Public domain, via Wikimedia Commons.
Antimenes Painter. Herakles, Eurystheus and the Erymanthian Boar. Side A black-figured amphora c 525 BCE. Louvre.
Photo: Bibi Saint-Pol. Public domain, via Wikimedia Commons.
Hercules capturing the Erymanthian Boar. Marble relief, end of 3rd century CE. Musée Saint-Raymond, Toulouse.
Photo: Carole Raddato. Creative Commons Attribution-Share Alike 2.0 Generic license. via Wikimedia Commons.
Louis Tuaillon Sculpture Herkules und der erymantische Eber. 1904.
Photo: OTFW. Creative Commons Attribution-Share Alike 3.0 Unported, 2.5 Generic, 2.0 Generic and 1.0 Generic license. via Wikimedia Commons.
HIND WITH THE GOLDEN HORN
Herakles captures the Hind of Keryneia. Attic black-figured neck-amphora. c 540–530 BCE. British Museum.
Photo: Jastrow. Public domain, via Wikimedia Commons
STYMPHALIAN MARSH AND THE BIRDS
Heracles killing the Symphalian birds with his sling. Attic black-figured amphora c 540 BCE. British Museum.
Photo: Jastrow. Public domain via Wikimedia Commons.
Vittore Gambello. Seated Hercules in the Act of Shooting at the Stymphalian Birds. c 1515–1520. Metropolitan Museum of Art.
Creative Commons CC0 1.0 Universal Public Domain Dedication. via Wikimedia Commons
Hercules cleaning the Augean Stables. Relief from Villa Chiragain, Musée Saint-Raymond, Toulouse. End of 3rd century CE.
Photo: Caroline Léna Becker. Creative Commons Attribution 3.0 Unported license. via Wikimedia Commons
HORSES OF DIOMEDES
Jean Baptiste Marie Pierre: Diomedes King of Thrace Killed by Hercules and Devoured by His Own Horses. 1752. Fabre Museum.
Public domain, via Wikimedia Commons
GIRDLE OF HIPPOLYTE
Attributed to the Medea Group: Herakles fighting Amazons. Side A Attic black-figure amphora, c 520 BCE. Metropolitan Museum of Art
Photo: Marie-Lan Nguyen. Creative Commons Attribution 2.5 Generic license. via Wikimedia Commons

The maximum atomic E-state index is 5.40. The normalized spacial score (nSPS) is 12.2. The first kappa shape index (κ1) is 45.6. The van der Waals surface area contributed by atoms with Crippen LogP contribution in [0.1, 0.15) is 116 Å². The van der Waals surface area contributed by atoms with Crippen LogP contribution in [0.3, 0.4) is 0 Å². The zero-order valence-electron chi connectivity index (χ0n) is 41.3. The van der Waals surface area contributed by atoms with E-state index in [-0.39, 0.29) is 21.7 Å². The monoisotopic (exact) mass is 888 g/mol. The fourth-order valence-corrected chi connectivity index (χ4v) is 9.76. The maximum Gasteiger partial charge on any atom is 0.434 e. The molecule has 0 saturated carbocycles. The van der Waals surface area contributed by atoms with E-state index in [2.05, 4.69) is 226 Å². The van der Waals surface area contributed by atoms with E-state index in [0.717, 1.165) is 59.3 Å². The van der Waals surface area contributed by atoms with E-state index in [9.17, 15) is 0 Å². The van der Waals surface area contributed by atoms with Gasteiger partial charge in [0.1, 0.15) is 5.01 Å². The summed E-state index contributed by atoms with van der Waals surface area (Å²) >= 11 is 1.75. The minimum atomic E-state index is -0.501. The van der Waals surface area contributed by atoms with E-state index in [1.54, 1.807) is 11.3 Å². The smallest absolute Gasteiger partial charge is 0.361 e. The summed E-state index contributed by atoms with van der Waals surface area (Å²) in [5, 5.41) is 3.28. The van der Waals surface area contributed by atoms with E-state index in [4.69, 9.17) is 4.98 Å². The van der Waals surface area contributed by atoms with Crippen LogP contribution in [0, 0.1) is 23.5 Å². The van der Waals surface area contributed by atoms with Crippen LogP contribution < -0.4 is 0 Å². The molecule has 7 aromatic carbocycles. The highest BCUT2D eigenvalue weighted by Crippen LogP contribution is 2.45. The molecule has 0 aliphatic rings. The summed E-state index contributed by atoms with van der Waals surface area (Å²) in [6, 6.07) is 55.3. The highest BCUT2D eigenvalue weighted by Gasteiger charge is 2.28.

Nicolaes Knüpfer: Hercules Obtaining the Girdle of Hyppolita. first half of 17th century.
Public domain, via Wikimedia Commons
CATTLE OF GERYON
E Group: Herakles fighting Geryon. Side A, Attic black-figure amphora. Louvre.
Photo: Marie-Lan Nguyen. Public domain, via Wikimedia Commons.
Giulio Bonasone: Hercules driving off the cattle of Geryon, at the right the nymphs of Hesperides. 1531–1576. Metropolitan Museum of Art. Public domain.
Eagle Painter: Herakles, Cerberus and Eurystheus. Side A, hydria, c 525 BCE. Louvre.
Photo: Bibi Saint-Pol. Public domain, via Wikimedia Commons
GOLDEN APPLES OF HESPERIDES
Herakles holding up the sky with Athena’s help, Atlas offering the apples. Metope from Olympia.
Photo: Kosmos Society.
Etruscan gem: Herakles with the Apples of the Hesperides, 5th century BCE. Walters Art Museum, public domain, via Wikimedia Commons.
Front panel of sarcophagus. Roman, mid 3rd century CE. Museo nazionale romano di palazzo Altemps
Photo: Marie-Lan Nguyen. Public domain, via Wikimedia Commons
Note: Images have been selected from pictures that are freely available with open source or Creative Commons licenses or from photographs sent in by community members for the purpose. The images in this post are intended to suggest the subject, rather than illustrate exactly—as such, they may be from other periods, subjects, or cultures. Attributions are based where possible by those shown by museums, or on Wikimedia Commons, at the time of publication on this website.
Hélène Emeriaud, Janet Ozsolak, and Sarah Scott are members of Kosmos Society.